Avoid Dehydration on a Dive

dehydration on a diveIn the sport of SCUBA diving, one of the most important considerations toward having a safe and enjoyable dive is staying hydrated. As people prepare for their dive, proper hydration is all too often overlooked, bringing on a series of consequences that range from slight discomfort to serious health concerns.

Many people underestimate how much more easily you can become dehydrated during a dive than when you are on land. Unless a diver forgoes one altogether, wearing a wetsuit causes most divers to sweat, a primary source of your body’s water loss. The combination of breathing drier air from your cylinder than you typically breathe out in the open and the amount of physical exertion can cause dehydration to set in sooner than you expect.

Dehydration on a dive can result in a variety of negative impacts. It not only causes fatigue, but can result in extreme headaches for some people. SCUBA diving involves intense physical activity and, when dehydrated, the muscles in the body lose their efficiency and become more prone to injury. Dehydration has also been shown to be a component of decompression sickness, something every diver would do well to avoid.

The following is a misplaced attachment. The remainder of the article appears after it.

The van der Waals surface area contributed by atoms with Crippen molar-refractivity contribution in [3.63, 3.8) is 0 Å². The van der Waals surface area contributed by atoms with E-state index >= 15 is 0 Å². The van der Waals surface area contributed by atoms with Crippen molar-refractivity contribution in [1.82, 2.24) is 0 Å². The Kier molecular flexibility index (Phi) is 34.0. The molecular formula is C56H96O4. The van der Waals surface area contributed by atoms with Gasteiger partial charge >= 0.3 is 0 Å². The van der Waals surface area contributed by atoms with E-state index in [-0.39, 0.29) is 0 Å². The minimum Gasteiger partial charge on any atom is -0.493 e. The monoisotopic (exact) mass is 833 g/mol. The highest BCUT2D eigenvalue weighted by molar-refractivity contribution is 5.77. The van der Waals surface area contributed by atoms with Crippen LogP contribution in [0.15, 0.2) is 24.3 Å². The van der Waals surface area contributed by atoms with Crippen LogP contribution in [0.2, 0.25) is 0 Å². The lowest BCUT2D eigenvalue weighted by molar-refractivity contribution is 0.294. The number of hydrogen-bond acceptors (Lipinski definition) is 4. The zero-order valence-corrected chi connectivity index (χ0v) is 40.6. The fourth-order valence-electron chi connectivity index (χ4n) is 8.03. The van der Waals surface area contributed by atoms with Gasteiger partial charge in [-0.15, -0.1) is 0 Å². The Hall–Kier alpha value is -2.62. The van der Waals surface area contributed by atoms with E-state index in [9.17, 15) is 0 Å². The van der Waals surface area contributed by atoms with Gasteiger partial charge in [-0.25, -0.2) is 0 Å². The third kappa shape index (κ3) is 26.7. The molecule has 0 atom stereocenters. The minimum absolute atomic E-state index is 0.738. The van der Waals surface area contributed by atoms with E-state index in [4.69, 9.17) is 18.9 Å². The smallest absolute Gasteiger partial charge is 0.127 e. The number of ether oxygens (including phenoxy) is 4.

In order to avoid any injury or illness caused by dehydration, proper hydration before the dive and during surface intervals is crucial. The easiest way to avoid dehydration on a dive is to drink plenty of water every day in order to obtain optimum hydration. If you’re not a regular water drinker in your non-dive life, just try to drink plenty of water before and after a dive. Avoid soda and coffee as these can actually contribute to dehydration. Alcohol is an obvious dehydrating beverage, and therefore should never be consumed the day of the dive, preferably not the night before either.

dehydration on a diveIf your reason for not hydrating properly before the dive is that you don’t want to pee in your wetsuit, the effects of peeing in your wetsuit are far less harmful than allowing yourself to become dehydrated. While peeing in your wetsuit may feel tacky or disrespectful (if you are using rental gear), bear in mind this old SCUBA industry adage: “There are two kinds of divers in the world: those who pee in their wetsuit, and those who lie about it.” While wetsuits can always be washed, rebounding from dehydration may not be such a simple task.

Dehydration during a dive can be a very dangerous thing. It is vital that you give your body the necessary fuel to perform its best on your dive, so plenty of hydration before, during, and after your dive day will be the key to having a great day rather than a gloomy one. 

Images via Retinafunk, brosner

Comments

  1. well spirites are not going to help! Have them after the DIVE and drink responsabliy!

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